How to Choose the Best Plan, How to Invest
It’s hard for the parents of a newborn to imagine that tiny baby heading off to college. But parents should plan for that as soon as the little one arrives, or even when it’s on the way.
Saving for college requires an organized, disciplined approach. A 529 plan is the best way to start saving for college as soon as you’re able.
The earlier you begin, the more you’ll benefit from tax-free growth. A baby brings lots of bills, so starting right away may not be possible. But consider starting out small. The minimum to open a plan is usually just $25 to $50.
You can start a 529 plan at any time in your own name. As soon as your baby has a Social Security number, you can name him or her the account’s beneficiary. Each child will need a separate plan.
Once the plan’s set up, anyone can contribute to it. Consider asking for contributions as baby shower or birthday gifts to help kick off your savings.
Savings Plans Beat Prepaid Tuition Plans
There are two types of 529 accounts: the college savings plan and the prepaid tuition plan. The latter allows you to prepay for future college courses at current prices—in other words, get the 2018 rate 18 or 20 years from now. That sounds great, but there are major drawbacks.
The prepaid plan guarantees to cover the full amount of tuition only if your child attends an in-state public college. Otherwise, the plan typically will pay out an amount equal to the average of your state’s public colleges’ tuition to a private or out-of-state public college of your choice.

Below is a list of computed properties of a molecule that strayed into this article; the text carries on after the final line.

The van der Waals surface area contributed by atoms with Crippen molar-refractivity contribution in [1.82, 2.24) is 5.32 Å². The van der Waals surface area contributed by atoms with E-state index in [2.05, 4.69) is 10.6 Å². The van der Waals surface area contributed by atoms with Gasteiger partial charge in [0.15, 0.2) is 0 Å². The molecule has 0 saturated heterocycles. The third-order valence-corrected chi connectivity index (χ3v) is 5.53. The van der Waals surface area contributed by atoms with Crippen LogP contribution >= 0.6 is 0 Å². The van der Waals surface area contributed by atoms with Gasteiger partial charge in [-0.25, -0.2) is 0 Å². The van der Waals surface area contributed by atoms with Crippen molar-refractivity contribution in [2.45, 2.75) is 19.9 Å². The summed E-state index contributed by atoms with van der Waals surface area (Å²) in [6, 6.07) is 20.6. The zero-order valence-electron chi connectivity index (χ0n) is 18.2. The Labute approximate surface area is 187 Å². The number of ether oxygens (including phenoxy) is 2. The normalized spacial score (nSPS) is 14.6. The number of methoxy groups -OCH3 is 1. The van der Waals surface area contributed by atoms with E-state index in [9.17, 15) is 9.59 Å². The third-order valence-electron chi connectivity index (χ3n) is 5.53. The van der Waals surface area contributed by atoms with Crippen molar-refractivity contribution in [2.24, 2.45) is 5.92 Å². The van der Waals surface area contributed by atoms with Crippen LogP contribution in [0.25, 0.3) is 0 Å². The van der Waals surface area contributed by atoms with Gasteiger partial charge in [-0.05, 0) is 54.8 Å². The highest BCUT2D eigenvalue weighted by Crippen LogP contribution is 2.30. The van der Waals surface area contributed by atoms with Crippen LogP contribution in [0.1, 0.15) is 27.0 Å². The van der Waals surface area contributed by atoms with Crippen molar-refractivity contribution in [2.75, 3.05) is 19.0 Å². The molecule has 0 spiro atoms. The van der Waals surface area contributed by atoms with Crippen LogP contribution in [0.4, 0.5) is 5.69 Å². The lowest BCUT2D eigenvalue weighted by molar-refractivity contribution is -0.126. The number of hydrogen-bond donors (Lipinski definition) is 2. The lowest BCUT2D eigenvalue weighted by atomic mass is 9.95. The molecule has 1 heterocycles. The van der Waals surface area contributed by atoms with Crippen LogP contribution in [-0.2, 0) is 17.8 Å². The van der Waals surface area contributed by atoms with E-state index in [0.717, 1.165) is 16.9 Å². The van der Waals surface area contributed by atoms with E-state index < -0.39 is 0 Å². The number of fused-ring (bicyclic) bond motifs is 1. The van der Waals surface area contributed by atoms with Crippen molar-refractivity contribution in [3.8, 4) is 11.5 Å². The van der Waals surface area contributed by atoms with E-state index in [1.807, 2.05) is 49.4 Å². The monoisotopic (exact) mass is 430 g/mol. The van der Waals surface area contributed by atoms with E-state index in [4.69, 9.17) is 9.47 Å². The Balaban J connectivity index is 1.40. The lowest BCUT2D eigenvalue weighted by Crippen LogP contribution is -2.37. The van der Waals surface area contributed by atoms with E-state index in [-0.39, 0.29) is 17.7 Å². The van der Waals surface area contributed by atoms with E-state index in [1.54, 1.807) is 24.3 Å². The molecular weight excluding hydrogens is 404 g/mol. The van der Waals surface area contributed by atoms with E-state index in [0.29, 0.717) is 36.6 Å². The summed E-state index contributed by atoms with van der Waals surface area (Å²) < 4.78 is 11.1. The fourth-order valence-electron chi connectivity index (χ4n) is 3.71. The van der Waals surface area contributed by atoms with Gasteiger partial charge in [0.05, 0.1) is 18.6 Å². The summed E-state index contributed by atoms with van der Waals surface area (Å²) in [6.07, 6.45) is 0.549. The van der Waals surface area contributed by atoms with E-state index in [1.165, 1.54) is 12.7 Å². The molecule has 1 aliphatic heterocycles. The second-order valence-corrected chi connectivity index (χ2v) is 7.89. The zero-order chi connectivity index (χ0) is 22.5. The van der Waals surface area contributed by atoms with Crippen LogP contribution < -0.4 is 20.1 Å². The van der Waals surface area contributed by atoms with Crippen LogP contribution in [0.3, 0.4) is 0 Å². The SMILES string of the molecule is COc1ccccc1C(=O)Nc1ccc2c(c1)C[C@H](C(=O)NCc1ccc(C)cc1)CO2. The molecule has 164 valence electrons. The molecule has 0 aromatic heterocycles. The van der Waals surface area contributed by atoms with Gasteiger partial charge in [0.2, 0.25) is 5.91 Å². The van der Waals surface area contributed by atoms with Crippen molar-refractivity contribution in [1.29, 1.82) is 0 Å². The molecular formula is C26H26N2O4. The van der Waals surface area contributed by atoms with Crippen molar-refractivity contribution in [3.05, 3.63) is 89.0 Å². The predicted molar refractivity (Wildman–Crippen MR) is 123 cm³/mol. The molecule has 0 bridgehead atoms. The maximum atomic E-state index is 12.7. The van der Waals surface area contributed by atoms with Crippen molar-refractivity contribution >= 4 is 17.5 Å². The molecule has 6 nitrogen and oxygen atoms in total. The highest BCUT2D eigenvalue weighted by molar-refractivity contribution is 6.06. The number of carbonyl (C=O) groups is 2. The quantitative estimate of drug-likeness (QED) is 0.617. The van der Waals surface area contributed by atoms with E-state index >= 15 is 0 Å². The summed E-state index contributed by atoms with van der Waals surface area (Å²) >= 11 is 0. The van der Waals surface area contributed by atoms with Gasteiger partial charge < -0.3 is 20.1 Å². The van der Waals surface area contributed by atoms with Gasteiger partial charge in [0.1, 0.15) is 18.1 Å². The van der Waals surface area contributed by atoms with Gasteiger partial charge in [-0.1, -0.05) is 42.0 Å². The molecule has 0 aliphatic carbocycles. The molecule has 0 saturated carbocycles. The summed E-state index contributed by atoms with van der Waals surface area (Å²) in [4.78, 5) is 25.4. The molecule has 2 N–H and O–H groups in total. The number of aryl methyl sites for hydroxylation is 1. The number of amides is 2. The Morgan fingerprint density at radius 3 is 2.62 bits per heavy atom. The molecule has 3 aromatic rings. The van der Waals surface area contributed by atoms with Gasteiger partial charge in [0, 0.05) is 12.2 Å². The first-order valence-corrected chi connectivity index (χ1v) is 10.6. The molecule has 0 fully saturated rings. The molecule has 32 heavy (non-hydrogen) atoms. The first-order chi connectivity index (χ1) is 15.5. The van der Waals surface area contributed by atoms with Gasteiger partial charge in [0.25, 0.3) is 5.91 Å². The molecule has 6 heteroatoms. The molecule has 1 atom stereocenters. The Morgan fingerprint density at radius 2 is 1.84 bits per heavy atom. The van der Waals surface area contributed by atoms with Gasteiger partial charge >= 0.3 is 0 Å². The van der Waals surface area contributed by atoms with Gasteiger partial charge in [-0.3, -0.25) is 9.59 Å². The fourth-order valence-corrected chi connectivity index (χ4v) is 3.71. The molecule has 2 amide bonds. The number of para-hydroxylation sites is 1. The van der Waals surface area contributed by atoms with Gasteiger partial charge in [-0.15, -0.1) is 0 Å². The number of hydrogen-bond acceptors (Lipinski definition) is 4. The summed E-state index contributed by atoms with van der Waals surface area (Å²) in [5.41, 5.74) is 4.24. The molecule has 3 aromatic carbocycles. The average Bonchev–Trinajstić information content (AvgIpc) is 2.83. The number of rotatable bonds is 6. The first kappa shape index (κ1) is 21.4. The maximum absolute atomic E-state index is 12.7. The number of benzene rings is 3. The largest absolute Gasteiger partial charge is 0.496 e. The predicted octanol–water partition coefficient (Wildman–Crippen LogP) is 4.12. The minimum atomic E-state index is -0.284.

We don’t recommend prepaid plans. They force parents to rely on the state’s future ability and willingness to meet its financial obligations, which is a risk. Prepaid plans also may have time limits, such as using the assets within 30 years of opening the account. College savings plans normally don’t have such limits.
With either type of plan, your child doesn’t own or control the assets, so he or she can’t withdraw the money and buy a sports car. Assets in a 529 plan may reduce financial aid, but for most, this is a relatively minor disadvantage. Earnings accumulate without taxes, and withdrawals are completely tax-free.
The beneficiary can use the funds at any accredited trade or vocational school, college, or graduate school in the United States or abroad. Qualifying expenses include tuition, books, and room and board. (Non-qualified withdrawals are subject to federal and state income taxes and a 10 percent penalty.)
A Plan with Low Fees, Good Funds
Every state but Wyoming sponsors a 529 plan, and different mutual fund companies provide the investment funds. You can choose any plan you like. Focus on finding a plan with low fees and sound investment options. A plan that lets you choose a diversified portfolio while minimizing expenses will permit greater growth.
Administrative fees for 529 accounts range from 0 to 0.99 percent of assets. Some plans charge an enrollment fee, usually $50 or less. Some also charge annual maintenance fees of around $10 to $25 per year. If your account is set up for automatic contributions, many plans reduce or eliminate this fee, especially for residents. Avoid plans with maintenance fees.